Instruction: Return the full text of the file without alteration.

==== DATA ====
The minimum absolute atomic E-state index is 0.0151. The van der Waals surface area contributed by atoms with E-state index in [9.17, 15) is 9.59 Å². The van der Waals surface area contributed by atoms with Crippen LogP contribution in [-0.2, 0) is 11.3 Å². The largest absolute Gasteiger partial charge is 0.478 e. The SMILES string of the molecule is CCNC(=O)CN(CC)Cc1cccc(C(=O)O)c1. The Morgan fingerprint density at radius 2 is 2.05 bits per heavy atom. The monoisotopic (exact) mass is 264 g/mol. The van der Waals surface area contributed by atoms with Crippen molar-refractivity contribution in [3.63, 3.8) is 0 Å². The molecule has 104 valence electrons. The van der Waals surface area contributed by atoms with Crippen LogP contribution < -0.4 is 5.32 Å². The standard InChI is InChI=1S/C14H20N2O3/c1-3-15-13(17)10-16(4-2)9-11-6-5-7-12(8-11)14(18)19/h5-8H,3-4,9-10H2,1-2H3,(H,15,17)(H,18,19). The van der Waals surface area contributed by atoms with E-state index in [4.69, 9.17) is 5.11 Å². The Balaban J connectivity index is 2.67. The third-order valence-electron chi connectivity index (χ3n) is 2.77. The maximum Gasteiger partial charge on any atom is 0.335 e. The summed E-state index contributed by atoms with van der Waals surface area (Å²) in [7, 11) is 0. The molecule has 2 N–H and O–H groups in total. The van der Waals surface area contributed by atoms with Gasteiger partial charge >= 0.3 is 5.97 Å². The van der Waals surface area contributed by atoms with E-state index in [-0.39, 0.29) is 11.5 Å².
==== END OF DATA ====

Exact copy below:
The minimum absolute atomic E-state index is 0.0151. The van der Waals surface area contributed by atoms with E-state index in [9.17, 15) is 9.59 Å². The van der Waals surface area contributed by atoms with Crippen LogP contribution in [-0.2, 0) is 11.3 Å². The largest absolute Gasteiger partial charge is 0.478 e. The SMILES string of the molecule is CCNC(=O)CN(CC)Cc1cccc(C(=O)O)c1. The Morgan fingerprint density at radius 2 is 2.05 bits per heavy atom. The monoisotopic (exact) mass is 264 g/mol. The van der Waals surface area contributed by atoms with Crippen molar-refractivity contribution in [3.63, 3.8) is 0 Å². The molecule has 104 valence electrons. The van der Waals surface area contributed by atoms with Crippen LogP contribution < -0.4 is 5.32 Å². The standard InChI is InChI=1S/C14H20N2O3/c1-3-15-13(17)10-16(4-2)9-11-6-5-7-12(8-11)14(18)19/h5-8H,3-4,9-10H2,1-2H3,(H,15,17)(H,18,19). The van der Waals surface area contributed by atoms with E-state index in [4.69, 9.17) is 5.11 Å². The Balaban J connectivity index is 2.67. The third-order valence-electron chi connectivity index (χ3n) is 2.77. The maximum Gasteiger partial charge on any atom is 0.335 e. The summed E-state index contributed by atoms with van der Waals surface area (Å²) in [7, 11) is 0. The molecule has 2 N–H and O–H groups in total. The van der Waals surface area contributed by atoms with Gasteiger partial charge >= 0.3 is 5.97 Å². The van der Waals surface area contributed by atoms with E-state index in [-0.39, 0.29) is 11.5 Å².